MADRID – Just five months ago, Osama bin Laden was alive, Hosni Mubarak was firmly in control in Egypt, and Zine el-Abidine Ben Ali ruled Tunisia with an iron hand. Today, popular rebellion and political change have spread throughout the region. We have witnessed brutal repression of protests in Syria and Yemen, Saudi troops crossing into Bahrain, and an ongoing battle for Libya.
For Europe, the “Arab Spring” should refocus attention on an issue largely ignored in recent months: the benefits of Turkey’s full membership in the European Union. Given the tremendous opportunities present in the current circumstances, the advantages for Europe of Turkey’s accession should be obvious.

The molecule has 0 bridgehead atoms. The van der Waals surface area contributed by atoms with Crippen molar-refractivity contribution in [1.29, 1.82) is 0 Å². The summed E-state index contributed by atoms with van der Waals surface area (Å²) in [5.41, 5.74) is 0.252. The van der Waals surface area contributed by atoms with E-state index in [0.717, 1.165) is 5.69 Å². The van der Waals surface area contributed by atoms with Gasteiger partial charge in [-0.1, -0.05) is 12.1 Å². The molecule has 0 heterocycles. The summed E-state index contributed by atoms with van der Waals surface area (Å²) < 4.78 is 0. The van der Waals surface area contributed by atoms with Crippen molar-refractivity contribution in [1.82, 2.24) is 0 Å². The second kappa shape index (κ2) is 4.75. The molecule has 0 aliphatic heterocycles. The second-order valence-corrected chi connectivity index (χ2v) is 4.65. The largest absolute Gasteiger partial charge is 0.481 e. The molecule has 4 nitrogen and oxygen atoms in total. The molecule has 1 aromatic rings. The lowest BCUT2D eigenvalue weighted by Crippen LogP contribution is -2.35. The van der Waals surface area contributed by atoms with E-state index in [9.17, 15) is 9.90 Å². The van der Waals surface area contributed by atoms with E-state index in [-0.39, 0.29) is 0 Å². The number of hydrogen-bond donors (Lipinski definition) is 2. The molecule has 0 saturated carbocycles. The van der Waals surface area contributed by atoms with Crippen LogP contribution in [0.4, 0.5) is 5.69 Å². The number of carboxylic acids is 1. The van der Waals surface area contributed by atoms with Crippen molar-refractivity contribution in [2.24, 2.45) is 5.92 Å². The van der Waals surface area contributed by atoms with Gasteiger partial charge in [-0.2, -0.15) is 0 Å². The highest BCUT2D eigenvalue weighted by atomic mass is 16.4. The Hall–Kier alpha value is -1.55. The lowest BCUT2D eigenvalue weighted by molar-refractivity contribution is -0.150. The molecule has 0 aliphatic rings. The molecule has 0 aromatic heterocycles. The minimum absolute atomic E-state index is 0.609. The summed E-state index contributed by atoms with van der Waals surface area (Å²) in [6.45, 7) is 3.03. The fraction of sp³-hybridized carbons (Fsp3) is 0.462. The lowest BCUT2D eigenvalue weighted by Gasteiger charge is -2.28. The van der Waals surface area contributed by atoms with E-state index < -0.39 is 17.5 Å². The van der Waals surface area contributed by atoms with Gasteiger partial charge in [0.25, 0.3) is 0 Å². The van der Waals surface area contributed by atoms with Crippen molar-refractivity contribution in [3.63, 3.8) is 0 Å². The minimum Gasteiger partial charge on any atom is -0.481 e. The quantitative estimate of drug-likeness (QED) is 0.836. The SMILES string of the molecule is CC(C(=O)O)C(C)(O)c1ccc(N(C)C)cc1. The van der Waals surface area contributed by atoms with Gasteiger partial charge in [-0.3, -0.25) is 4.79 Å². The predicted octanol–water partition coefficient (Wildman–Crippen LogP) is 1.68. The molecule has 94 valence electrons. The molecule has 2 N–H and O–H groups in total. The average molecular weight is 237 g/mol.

With Recep Tayyip Erdoğan now elected to another term as Turkey’s prime minister, and with Poland, a country well acquainted with the importance of Europe’s strategic position in the world, assuming the EU presidency at the end of the month, now is a time for the Union and Turkey to “reset” their negotiations over Turkish membership.
The good that Turkey can bring to Europe was visible even before the “Arab Spring.” Europe is, by definition, culturally diverse, so diversity is the EU’s destiny. And, if Europe is to become an active global player, rather than a museum, it needs the fresh perspective and energy of the people of Turkey.